American Bar Association Brown Bag Presentation
Letter to President George W. Bush announcing resignation
The White House
Washington, DC 20500
Dear Mr. President:
By this letter, I tender my resignation as Commissioner of the Federal Trade Commission, effective August 1, 2003.
Remarks before The Class Action Litigation Summit
Thank you for giving me the opportunity to explain why the Commission has a compelling interest in class action issues, what our concerns are and how we are addressing them.
This is a written version of the speech delivered on June 6, 2003, at the Stanford Conference on Antitrust in the Technology Economy, jointly sponsored by the ABA Section of Antitrust Law and Stanford Law School.
The Marketing and Public Policy Conference
British Institution of International & Comparative Law's Third Annual Conference on International and Comparative Competition Law: The Transatlantic Antitrust Dialogue
William E. Kovacic
U.S. Federal Trade Commission
British Institution of International & Comparative Law
Third Annual Conference on International and Comparative Competition Law: The Transatlantic Antitrust Dialogue
May 15, 2003
Keynote remarks at the Antitrust Practice Group Retreat sponsored by Washington, D.C. law firm Howrey, Simon, Arnold & White
Remarks before the Aggressive Advertising and the Law Conference
New York, N.Y.
It is a pleasure to be here today to discuss one aspect of "Aggressive Advertising and the Law" - combating deceptive advertising. Let me start by mentioning that my remarks this afternoon reflect solely my views and do not necessarily represent the views of the Commission or any other Commissioner. I also must compliment Lesley Fair of the FTC for a superb presentation. Well done, Lesley; you are a tough act to follow!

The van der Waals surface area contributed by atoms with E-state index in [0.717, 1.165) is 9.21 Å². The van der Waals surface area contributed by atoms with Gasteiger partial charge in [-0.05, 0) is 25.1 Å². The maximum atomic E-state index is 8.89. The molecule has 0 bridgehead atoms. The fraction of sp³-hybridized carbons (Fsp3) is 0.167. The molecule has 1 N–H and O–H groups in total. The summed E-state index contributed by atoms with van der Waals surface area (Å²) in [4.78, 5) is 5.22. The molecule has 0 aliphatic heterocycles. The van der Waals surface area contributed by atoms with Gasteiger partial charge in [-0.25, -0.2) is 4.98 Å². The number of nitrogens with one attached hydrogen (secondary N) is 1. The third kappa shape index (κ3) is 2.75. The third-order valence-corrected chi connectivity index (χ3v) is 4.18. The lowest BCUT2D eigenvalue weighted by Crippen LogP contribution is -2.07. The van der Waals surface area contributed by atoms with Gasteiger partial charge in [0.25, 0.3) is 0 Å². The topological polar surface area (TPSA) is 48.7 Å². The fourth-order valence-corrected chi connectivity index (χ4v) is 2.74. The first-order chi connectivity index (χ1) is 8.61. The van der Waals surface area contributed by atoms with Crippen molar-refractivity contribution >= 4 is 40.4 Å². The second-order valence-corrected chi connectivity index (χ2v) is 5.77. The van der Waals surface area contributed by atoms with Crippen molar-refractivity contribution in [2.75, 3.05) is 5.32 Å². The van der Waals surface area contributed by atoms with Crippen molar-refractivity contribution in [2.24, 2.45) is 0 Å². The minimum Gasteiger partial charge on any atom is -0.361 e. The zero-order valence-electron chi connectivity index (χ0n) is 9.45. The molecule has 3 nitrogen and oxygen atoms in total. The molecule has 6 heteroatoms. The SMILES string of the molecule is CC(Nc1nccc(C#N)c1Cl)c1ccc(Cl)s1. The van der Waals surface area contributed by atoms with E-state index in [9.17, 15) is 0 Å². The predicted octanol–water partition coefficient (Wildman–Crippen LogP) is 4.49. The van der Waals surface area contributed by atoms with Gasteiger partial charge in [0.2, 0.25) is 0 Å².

The American Antitrust Institute's program on "Stretching the Envelope"
American Enterprise Institute Conference on "The New Antitrust Paradox: Policy Proliferation in the Global Economy"
Paper based on a speech given at annual meeting of the American Society of International Law
The 51st Annual ABA Antitrust Section Spring Meeting
Good morning. It's a pleasure to be back here with you to discuss the progress we have made at the Bureau of Competition over the past year. This morning I will review the highlights of our enforcement program, both for mergers and non-mergers. Then I will discuss some of the other important activities in which the Bureau participates. Before I go further, though, allow me to give the usual disclaimer: my comments this morning represent my own views, and not necessarily those of the Commission or any individual Commissioner.
Presentation before The Conference Board 2003 Antitrust Conference
New York, NY
Remarks Before the Cable Television Advertising Bureau
New York, N.Y.
*This speech reflects the views of Chairman Muris, not necessarily those of the Commission or of any other Commissioner.
The 126th Annual Meeting of the New York State Bar Association
New York, N.Y.
A. INTRODUCTORY REMARKS
I'm delighted to have this opportunity to address the New York State Bar Association on a number of antitrust subjects that have kept the Federal Trade Commission very busy in recent months, and that promise to remain hot topics for the foreseeable future. Before I proceed, I should point out that my remarks tonight reflect solely my views and do not necessarily represent the views of the Commission or any other Commissioner.
Remarks before George Mason University Law Review's Winter Antitrust Symposium
* This speech reflects the views of Chairman Muris and not necessarily those of the Commission or of any other Commissioner.
I am delighted to speak at a symposium dedicated to my teacher, mentor, and colleague, Jim Liebeler. Every day I spend at the Federal Trade Commission is another step on a career path Jim opened for me thirty years ago. Antitrust anchored Jim's professional life, and he would have been proud to be celebrated by this gathering. Thank you for allowing me to honor him.
OECD - APEC Forum on the Digital Economy
Aloha and good morning. Thank you, Mr. Sam Young Suh. It is good to see again and thank our conference chair, Dick Beaird. And, certainly, we thank our hosts here in beautiful Hawaii.
It is a pleasure to be with you in Hawaii, where I lived for eight years prior to becoming a Commissioner at the FTC. I am delighted that you have met Governor Linda Lingle. She is an incredibly talented and dedicated public servant, and a dear friend. She will do so much good for Hawaii. Please visit us again in the future, and you will see a remarkably improved Hawaii.